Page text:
TAIPEI (Taiwan News) — If the withdrawal from Afghanistan was a painful reminder of where U.S. security policy has gone wrong for the past two decades, Vice President Kamala Harris’ visit to Southeast Asia last week gave hope it is now heading in the right direction.
In the short term, the turbulent pullout from Kabul may have dented U.S. credibility and been an unwelcome sight for America’s allies — many of whom hoped Biden was more predictable than his predecessor. Yet recent history shows the switch from the Middle East to Asia is never that simple.
Former U.S. President Obama got bogged down in the Middle East during his early years before attempting his "Pivot to Asia," which sought to check Beijing’s increasing economic heft and aggressive security stance. Obama’s policy laid the groundwork for the next iteration — the Trump administration’s Free and Open Indo-Pacific.
Many analysts have argued the withdrawal from Afghanistan will enable the U.S. to focus its military strength on the Indo-Pacific region, where Chinese bellicosity has grown in recent years. While Beijing is trying to take advantage of the flux from Afghanistan, the U.S. is sending out the right message in the Indo-Pacific.
In addressing the apprehensions of Japan, Taiwan, and South Korea, Biden reiterated their firm security relationship and highlighted the fundamental differences between Afghanistan and the three countries.
Though Northeast Asian alliances are critical, Harris' visit to Southeast Asia this time was the right move.
Kamala Harris ASEAN visit
By visiting Vietnam and Singapore, Harris sent a strong signal that these countries, and ASEAN more broadly, are at the center of the post-Afghanistan renewed U.S. focus on Asia. Harris was clear about what the U.S. mission is in the region and did not mince words criticizing China for its hegemonic attitude towards its neighbors.
“We need to find ways to pressure and raise the pressure on Beijing to abide by the United Nations Convention on the Law of the Sea” — a reference to the UN treaty that establishes all maritime activities around the world — “and to challenge its bullying and excessive maritime claims,” she said.
Beijing’s reaction showed it did not take kindly to Harris’ remarks. China pointed to the U.S’ handling of Afghanistan as evidence of why allies could no longer depend upon the superpower.
On Vietnam, CCP mouthpiece Global Times said Harris had “insulted Hanoi’s wisdom.”
A quick vaccine diplomacy duel ensued. Days before Harris reached Vietnam, China pledged 2 million COVID-19 vaccines to Hanoi, while Harris, shortly after arriving, promised 1 million Pfizer-BioNTech doses, with the first shots arriving on Thursday.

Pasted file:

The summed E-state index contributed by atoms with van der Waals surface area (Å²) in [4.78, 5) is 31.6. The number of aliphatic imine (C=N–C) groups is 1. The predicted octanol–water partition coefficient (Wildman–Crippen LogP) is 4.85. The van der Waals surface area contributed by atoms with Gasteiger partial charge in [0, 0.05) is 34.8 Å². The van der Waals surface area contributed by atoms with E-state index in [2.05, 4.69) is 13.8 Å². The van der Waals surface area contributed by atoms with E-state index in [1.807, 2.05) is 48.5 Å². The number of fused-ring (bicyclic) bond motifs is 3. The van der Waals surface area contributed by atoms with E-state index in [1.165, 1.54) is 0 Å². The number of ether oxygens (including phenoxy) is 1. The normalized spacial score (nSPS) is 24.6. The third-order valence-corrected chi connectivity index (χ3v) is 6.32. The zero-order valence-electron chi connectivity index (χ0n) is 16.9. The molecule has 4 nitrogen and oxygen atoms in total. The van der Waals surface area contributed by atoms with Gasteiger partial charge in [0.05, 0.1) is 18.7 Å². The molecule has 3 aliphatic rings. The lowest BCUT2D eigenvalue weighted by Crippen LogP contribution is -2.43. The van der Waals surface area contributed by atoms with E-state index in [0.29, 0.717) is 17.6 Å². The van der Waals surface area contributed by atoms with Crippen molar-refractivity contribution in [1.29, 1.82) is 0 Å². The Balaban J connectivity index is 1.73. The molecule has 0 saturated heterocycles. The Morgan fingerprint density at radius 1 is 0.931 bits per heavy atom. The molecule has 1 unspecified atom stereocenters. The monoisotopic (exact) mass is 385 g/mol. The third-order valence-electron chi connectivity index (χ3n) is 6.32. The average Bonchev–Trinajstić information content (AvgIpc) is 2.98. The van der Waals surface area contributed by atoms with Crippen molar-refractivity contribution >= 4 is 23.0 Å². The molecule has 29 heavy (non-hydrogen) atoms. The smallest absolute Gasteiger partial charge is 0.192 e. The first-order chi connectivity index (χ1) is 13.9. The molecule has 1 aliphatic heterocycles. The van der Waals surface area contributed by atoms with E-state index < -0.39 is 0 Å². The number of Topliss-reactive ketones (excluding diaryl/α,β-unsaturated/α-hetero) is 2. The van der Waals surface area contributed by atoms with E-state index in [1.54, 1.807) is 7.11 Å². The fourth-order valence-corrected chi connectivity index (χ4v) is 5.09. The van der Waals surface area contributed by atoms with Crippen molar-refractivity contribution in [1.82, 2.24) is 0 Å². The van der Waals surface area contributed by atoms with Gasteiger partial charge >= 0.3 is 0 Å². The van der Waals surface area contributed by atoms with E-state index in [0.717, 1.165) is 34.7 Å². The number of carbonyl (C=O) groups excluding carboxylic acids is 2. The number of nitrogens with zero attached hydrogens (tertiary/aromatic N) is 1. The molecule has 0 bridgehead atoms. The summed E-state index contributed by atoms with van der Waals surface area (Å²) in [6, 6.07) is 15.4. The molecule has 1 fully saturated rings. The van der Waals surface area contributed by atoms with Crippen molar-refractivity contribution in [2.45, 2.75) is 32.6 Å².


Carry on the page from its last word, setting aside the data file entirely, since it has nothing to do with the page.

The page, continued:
In Singapore, Harris signed agreements covering cybersecurity, climate, and economic cooperation, and used the opportunity to reassure Southeast Asian countries that Washington would not force them to choose between the U.S. and China.
While Harris toured Southeast Asia, important steps were underway in Northeast Asia too, key among them being the semi-official "2+2" talks between Japan's Liberal Democratic Party (LDP) and Taiwan's Democratic Progressive Party (DPP), each expressing a cooperative spirit and issuing a joint response to threats by Beijing.
Pivot to Asia 2.0
On Aug. 20, an official from the U.S. State Department’s Bureau of East Asian and Pacific Affairs issued an unequivocal statement in favor of Taiwan, urging “Beijing to cease its military, diplomatic, and economic pressure against Taiwan & instead to engage in meaningful dialogue.”
Though Harris’ tour of Southeast Asia sent important signals, the follow-up will determine its impact over the long term. This is especially true given that despite supportive rhetoric from both the Trump and Obama administrations, visits by American leaders to Southeast Asia have been infrequent, with Trump’s notorious no-shows at key ASEAN dialogues leaving the region feeling neglected by Washington.
It is also important that apart from security issues, the U.S. works closely with allies in Asia to provide a competing economic narrative and alternatives to China's Belt and Road Initiative. One of the key messages from Harris was that the U.S. focus on the region will cater to the region’s economy rather than a zero-sum security focus on China.
“Our engagement is about advancing an optimistic vision that we have for our participation and partnership in this region,” she stated.
While the U.S. can offer a counterweight, Asian countries should not depend on Washington and should do more to collaborate with each other to counter security threats from China.
When done properly, strategic pivots like military withdrawals take time. It is too late for Biden to fix the blunder in Kabul, but if the momentum from Harris' trip can be sustained, he may finish what Obama started in Asia earlier than expected.